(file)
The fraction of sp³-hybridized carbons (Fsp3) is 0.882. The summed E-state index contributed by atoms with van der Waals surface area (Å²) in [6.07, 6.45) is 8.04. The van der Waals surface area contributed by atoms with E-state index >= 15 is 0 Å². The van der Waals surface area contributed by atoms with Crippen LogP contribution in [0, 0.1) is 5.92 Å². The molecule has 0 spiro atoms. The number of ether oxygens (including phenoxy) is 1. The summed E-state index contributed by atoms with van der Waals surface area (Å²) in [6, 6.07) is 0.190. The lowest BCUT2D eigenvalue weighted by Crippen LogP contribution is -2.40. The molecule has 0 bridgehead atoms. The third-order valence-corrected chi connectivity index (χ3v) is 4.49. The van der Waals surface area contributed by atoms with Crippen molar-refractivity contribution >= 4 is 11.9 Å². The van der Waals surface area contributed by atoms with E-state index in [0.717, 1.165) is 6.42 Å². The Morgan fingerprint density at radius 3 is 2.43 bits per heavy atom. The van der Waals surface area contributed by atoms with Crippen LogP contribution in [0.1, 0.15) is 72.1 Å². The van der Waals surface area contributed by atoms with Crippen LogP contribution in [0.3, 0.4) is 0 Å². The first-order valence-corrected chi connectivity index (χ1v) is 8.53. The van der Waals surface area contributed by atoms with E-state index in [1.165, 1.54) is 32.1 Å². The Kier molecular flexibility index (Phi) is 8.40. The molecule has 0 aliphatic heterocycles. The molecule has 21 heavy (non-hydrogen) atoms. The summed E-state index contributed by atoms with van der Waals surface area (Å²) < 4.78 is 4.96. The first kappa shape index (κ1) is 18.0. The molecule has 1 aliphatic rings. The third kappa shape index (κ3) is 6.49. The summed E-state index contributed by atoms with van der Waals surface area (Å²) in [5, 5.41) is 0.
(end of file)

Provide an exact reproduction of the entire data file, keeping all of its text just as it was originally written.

The fraction of sp³-hybridized carbons (Fsp3) is 0.882. The summed E-state index contributed by atoms with van der Waals surface area (Å²) in [6.07, 6.45) is 8.04. The van der Waals surface area contributed by atoms with E-state index >= 15 is 0 Å². The van der Waals surface area contributed by atoms with Crippen LogP contribution in [0, 0.1) is 5.92 Å². The molecule has 0 spiro atoms. The number of ether oxygens (including phenoxy) is 1. The summed E-state index contributed by atoms with van der Waals surface area (Å²) in [6, 6.07) is 0.190. The lowest BCUT2D eigenvalue weighted by Crippen LogP contribution is -2.40. The molecule has 0 bridgehead atoms. The third-order valence-corrected chi connectivity index (χ3v) is 4.49. The van der Waals surface area contributed by atoms with Crippen molar-refractivity contribution >= 4 is 11.9 Å². The van der Waals surface area contributed by atoms with E-state index in [0.717, 1.165) is 6.42 Å². The Morgan fingerprint density at radius 3 is 2.43 bits per heavy atom. The van der Waals surface area contributed by atoms with Crippen LogP contribution in [0.1, 0.15) is 72.1 Å². The van der Waals surface area contributed by atoms with Crippen LogP contribution in [0.3, 0.4) is 0 Å². The first-order valence-corrected chi connectivity index (χ1v) is 8.53. The van der Waals surface area contributed by atoms with E-state index in [1.165, 1.54) is 32.1 Å². The Kier molecular flexibility index (Phi) is 8.40. The molecule has 0 aliphatic heterocycles. The molecule has 21 heavy (non-hydrogen) atoms. The summed E-state index contributed by atoms with van der Waals surface area (Å²) < 4.78 is 4.96. The first kappa shape index (κ1) is 18.0. The molecule has 1 aliphatic rings. The third kappa shape index (κ3) is 6.49. The summed E-state index contributed by atoms with van der Waals surface area (Å²) in [5, 5.41) is 0.